I always introduce myself to the students in a fun, yet clear and concise, way.  I make sure the students know that even though I’m “just a sub”, I mean business.  I frequently have had students switch names on me, or sit in different seats…when things like this happen I don’t let it bother me, but rather I approach the students in a warm manner (I’m not the kind who raises their voice and yells) and let them know that I have the seating plan right in front of me (most times I actually DO have it right in front of me).  I let students know that the name switching thing might be funny, but it is actually a safety issue.  I tell the class that if we were to have a fire or earthquake that I would be doing attendance outside and if they were joking around with switched names we could all get into serious trouble, or worse.  If it sounds like I’m in “lay down the law” teacher mode during these discussions, it’s because I AM! I can pull a quality “serious face” and in my experience kids seem to get the point straight away and come clean with the switched names.  Of course I never hold a grudge on the students who try to play games; they’re just testing the waters!  For me it’s basically just about setting the boundaries as the TOC from the moment the bell rings; if I let the kids know they aren’t getting away with their silly antics from the get go, then we are usually good for the rest of the day, and beyond, because we are able to establish trust with one another.

Meaghan’s thoughts:

I actually really enjoy subbing! Not that I want to do it for the rest of my life or anything and I definitely prefer being a classroom teacher but I think subbing is fun and that really helps me out with the job. For me, attitude is the most important part of it – I need to have a positive attitude about the job from the time I get the call to the time I leave the school at the end of the day. Yes there will be those moments where you have no idea what’s going on but hey, what can you do? That’s all a part of it.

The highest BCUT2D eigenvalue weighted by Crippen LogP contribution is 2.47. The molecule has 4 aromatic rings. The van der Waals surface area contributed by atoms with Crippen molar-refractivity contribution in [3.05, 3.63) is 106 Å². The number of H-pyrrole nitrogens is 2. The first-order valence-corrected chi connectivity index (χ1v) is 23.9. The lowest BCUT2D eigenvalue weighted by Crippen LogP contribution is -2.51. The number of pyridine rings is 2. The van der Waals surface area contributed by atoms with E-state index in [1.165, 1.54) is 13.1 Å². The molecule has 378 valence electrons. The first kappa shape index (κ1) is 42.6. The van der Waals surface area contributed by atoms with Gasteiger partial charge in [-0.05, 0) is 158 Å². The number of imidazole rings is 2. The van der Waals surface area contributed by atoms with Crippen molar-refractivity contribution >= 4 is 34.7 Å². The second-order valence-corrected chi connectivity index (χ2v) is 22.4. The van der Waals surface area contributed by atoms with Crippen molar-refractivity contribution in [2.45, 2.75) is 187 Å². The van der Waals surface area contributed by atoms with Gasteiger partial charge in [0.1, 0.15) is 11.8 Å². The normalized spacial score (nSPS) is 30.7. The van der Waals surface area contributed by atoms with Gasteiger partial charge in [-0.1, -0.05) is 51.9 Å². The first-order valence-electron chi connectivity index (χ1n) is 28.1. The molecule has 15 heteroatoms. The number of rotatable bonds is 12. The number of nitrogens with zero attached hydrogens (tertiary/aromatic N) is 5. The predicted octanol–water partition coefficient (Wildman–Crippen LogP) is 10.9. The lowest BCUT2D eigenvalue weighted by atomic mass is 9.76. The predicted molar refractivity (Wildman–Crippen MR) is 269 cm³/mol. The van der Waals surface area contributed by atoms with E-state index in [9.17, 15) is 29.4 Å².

Karley is exactly right with being prepared, that’s how you start the day off right! Now I’m not so much of a morning person so being 40 minutes early has probably never happened for me despite my best intentions haha but 30 minutes for sure! You never know what you might have in the classroom so it’s important to make sure you have enough time to prep, plan and photocopy. One of my best days of subbing was when there was absolutely no day plan for me – getting to do whatever I want for all the subjects = AWESOME! I got to try all of my best one off lessons for every subject all day and the kids really enjoyed it as well. However, many times you will get a detailed day plan left by the teacher and it’s important to try to follow the plan to the best of your ability. Most teachers will be fine if you couldn’t get to something or had trouble with a part of a lesson (as long as you leave a note) but I think it’s really important that you at least try to get through everything. I’ve heard of a few situations where a substitute just did their own lesson even when there was a detailed plan left by the teacher… This is a no go for me. Teacher’s have timelines and missing a day of work could really throw things off especially when there is a deadline like report cards or a holiday coming up. Unless a teacher gives you the option to do your own lesson you should always follow the plans that are left.

My best advice on being a good substitute teacher is to truly enjoy it: make connections with the kids, participate in your own games and activities, be positive, and be your best.  If you are anything like us we are working towards those full time contracts so we won’t be substitutes forever and there are many positives to being a substitute (little or no marking/planning, less time at school, etc.). We have the unique opportunity to try out different grades, schools, classrooms, and routines on a daily basis – Let’s enjoy it!


It’s the hills that make us stronger…

This is just a quick post of some rambling thoughts…

Right now I’m training for my second half marathon so, besides school, running is taking a lot of my time! Tonight I went out to search for the “perfect hill” to run my hill repeats.

As I was running up this “perfect hill” I found myself feeling a little angry with my pre-run self who seemed to think that a super steep hill was what I needed.

When I get tired during hill runs I try to keep reminding myself that the hills are what make me stronger and a better runner. Tonight though my mind wasn’t as much on the hill as it was on my French test tomorrow and that assignment I didn’t do great on the other day and how overwhelmed I feel sometimes in my class and on and on and on…